France's promised date of freedom has been a glorious light at the end of a very long tunnel. From Monday, 11 May, there will be a relaxation of the lockdown ("déconfinement") rules in France. Prime Minister Edouard Philippe announced the plan yesterday, 28 April, before the National Assembly. But he also warned that the de-confinement date was not set in stone. Here we go over the what is planned to re-open and what will still be prohibited.
Deconfinement on 11 May
The date is not guaranteed. If the health situation shows a spike in the number of critical cases, the date could be postponed or the relaxation rules could be less extensive. The prime minister appealed to the 'discipline of the citizens,' which must continue. "If the numbers look bad on May 7, we'll take action."
Wearing a protective mask is "advantageous on many occasions," he said. The wearing of a mask on public transport will be compulsory for three weeks from 11 May. Staff in schools will also have to wear masks and companies will need to provide their employees with masks. For information on mask distribution throughout the Côte d'Azur, read our article here.
There will be "green" and "red" regions according to hospital stats with correspondingly stronger and looser restrictions. Which department will get which colour will be determined on 7 May on the basis of infection figures, the capacity of intensive care units in hospitals and testing facilities.
On 11 May, classes in the elementary and primary schools will gradually resume, however, attending classes is voluntary and remains at the discretion of the family.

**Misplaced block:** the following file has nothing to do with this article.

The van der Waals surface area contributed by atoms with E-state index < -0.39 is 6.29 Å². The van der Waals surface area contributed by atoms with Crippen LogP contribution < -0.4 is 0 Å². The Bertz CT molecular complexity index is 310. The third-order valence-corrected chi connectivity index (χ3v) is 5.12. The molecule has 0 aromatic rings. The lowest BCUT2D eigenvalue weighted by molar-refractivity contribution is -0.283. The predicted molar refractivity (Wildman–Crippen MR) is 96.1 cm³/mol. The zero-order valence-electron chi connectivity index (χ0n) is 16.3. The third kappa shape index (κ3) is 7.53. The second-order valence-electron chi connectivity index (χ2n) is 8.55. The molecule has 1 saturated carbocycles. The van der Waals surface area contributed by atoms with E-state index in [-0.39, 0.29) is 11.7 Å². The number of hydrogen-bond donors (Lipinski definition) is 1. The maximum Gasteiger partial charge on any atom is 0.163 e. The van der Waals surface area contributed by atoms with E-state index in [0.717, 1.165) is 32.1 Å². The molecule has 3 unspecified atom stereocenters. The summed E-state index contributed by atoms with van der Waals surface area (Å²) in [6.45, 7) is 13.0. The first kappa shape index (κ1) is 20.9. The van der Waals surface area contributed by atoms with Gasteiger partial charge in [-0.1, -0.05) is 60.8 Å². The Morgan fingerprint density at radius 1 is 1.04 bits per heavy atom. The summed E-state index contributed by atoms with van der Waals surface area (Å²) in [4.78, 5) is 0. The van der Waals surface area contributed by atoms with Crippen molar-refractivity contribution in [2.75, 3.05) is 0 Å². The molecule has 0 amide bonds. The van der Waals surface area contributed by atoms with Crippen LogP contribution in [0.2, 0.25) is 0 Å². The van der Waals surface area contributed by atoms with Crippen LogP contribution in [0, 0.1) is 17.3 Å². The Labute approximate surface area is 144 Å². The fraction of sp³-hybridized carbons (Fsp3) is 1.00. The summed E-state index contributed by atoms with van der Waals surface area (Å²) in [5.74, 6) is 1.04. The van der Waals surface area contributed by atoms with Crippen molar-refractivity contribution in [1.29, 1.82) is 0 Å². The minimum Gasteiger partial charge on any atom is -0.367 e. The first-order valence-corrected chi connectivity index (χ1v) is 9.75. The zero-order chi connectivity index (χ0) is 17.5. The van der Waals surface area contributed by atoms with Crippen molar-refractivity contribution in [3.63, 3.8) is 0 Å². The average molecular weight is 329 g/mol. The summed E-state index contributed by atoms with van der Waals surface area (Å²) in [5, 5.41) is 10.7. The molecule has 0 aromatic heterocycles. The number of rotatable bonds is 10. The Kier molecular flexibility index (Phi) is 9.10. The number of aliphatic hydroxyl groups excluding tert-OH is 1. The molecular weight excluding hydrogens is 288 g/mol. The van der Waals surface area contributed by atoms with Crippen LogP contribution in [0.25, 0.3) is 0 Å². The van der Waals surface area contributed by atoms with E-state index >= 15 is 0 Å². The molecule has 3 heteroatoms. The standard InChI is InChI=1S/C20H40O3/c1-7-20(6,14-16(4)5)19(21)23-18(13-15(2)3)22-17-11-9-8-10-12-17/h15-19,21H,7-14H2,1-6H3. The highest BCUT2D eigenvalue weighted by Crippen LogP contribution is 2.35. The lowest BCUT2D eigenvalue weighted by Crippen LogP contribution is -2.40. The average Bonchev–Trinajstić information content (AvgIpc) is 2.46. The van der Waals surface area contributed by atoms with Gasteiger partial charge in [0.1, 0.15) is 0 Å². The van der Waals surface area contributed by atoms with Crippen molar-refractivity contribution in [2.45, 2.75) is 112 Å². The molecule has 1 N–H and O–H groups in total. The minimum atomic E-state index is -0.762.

From 18 May, the collèges with the 5th and 6th-year classes could reopen - but only in departments with a low virus prevalence. What will happen to the lycées will not be decided until the end of May.
In principle, the size of the classes should not exceed 15 pupils anywhere (crèches: ten children max).
All food markets, whether open-air or indoor, will be allowed to reopen from 11 May, provided they are able to comply with the safety rules in force.
Shops will also be allowed to reopen on 11 May, subject to safety regulations (including the wearing of masks for both staff and customers if the safety distance cannot be maintained). However, the prefecture may keep large shopping centres (more than 40,000 square metres) closed.
Cafés & Restaurants
Cafés, bars and restaurants must remain closed at least until 3 June. A decision on reopening is expected at the end of May. David Lisnard has been very vocal about the need for a concerted plan to aid restaurants and hotels; you can read his open letter calling for a 'Marshall Plan' here.
Beach restaurants & outdoor spaces
The beach restaurants will remain closed until at least June 1st. The same applies to parks and gardens, except for the "green" departments.
Museums & Libraries
Small museums, libraries and mediathéques may reopen on 11 May, but not large museums, cinemas, theatres, or concert halls.
No more attestation
From 11 May, people will be allowed to leave home without an attestation. However, the attestation will still be necessary if you are travelling more than 100 kilometres away from home, which will only be permitted for compelling (family or professional) reasons.
There will be no major events with more than 5,000 participants this summer. That means no music festivals, sports events or large trade festivals will be able to take place before 1 September.
The health emergency declared in France on 19 March is to be extended beyond 23 May, possibly until 23 July.